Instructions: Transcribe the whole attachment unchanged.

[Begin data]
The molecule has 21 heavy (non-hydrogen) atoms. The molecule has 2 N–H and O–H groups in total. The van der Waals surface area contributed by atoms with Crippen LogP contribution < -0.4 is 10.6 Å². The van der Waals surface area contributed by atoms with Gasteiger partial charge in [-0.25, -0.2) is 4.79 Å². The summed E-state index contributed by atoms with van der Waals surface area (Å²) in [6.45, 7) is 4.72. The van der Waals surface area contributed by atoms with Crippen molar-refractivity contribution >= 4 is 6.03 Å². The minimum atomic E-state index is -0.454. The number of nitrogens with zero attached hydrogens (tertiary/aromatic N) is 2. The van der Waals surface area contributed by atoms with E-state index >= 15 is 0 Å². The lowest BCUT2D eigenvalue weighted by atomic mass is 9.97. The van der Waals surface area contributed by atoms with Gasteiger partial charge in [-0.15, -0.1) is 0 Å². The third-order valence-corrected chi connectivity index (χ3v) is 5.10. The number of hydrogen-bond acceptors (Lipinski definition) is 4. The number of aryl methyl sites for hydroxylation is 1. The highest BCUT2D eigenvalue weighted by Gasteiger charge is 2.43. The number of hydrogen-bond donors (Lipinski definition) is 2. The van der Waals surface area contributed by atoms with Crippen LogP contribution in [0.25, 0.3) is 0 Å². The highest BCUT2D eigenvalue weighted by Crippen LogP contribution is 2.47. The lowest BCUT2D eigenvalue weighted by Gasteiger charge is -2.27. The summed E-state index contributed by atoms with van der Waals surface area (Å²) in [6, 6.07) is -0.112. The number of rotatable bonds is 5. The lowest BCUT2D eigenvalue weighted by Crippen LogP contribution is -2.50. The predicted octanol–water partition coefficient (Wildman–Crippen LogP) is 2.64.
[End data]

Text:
The molecule has 21 heavy (non-hydrogen) atoms. The molecule has 2 N–H and O–H groups in total. The van der Waals surface area contributed by atoms with Crippen LogP contribution < -0.4 is 10.6 Å². The van der Waals surface area contributed by atoms with Gasteiger partial charge in [-0.25, -0.2) is 4.79 Å². The summed E-state index contributed by atoms with van der Waals surface area (Å²) in [6.45, 7) is 4.72. The van der Waals surface area contributed by atoms with Crippen molar-refractivity contribution >= 4 is 6.03 Å². The minimum atomic E-state index is -0.454. The number of nitrogens with zero attached hydrogens (tertiary/aromatic N) is 2. The van der Waals surface area contributed by atoms with E-state index >= 15 is 0 Å². The lowest BCUT2D eigenvalue weighted by atomic mass is 9.97. The van der Waals surface area contributed by atoms with Gasteiger partial charge in [-0.15, -0.1) is 0 Å². The third-order valence-corrected chi connectivity index (χ3v) is 5.10. The number of hydrogen-bond acceptors (Lipinski definition) is 4. The number of aryl methyl sites for hydroxylation is 1. The highest BCUT2D eigenvalue weighted by Gasteiger charge is 2.43. The number of hydrogen-bond donors (Lipinski definition) is 2. The van der Waals surface area contributed by atoms with Crippen LogP contribution in [0.25, 0.3) is 0 Å². The highest BCUT2D eigenvalue weighted by Crippen LogP contribution is 2.47. The lowest BCUT2D eigenvalue weighted by Gasteiger charge is -2.27. The summed E-state index contributed by atoms with van der Waals surface area (Å²) in [6, 6.07) is -0.112. The number of rotatable bonds is 5. The lowest BCUT2D eigenvalue weighted by Crippen LogP contribution is -2.50. The predicted octanol–water partition coefficient (Wildman–Crippen LogP) is 2.64.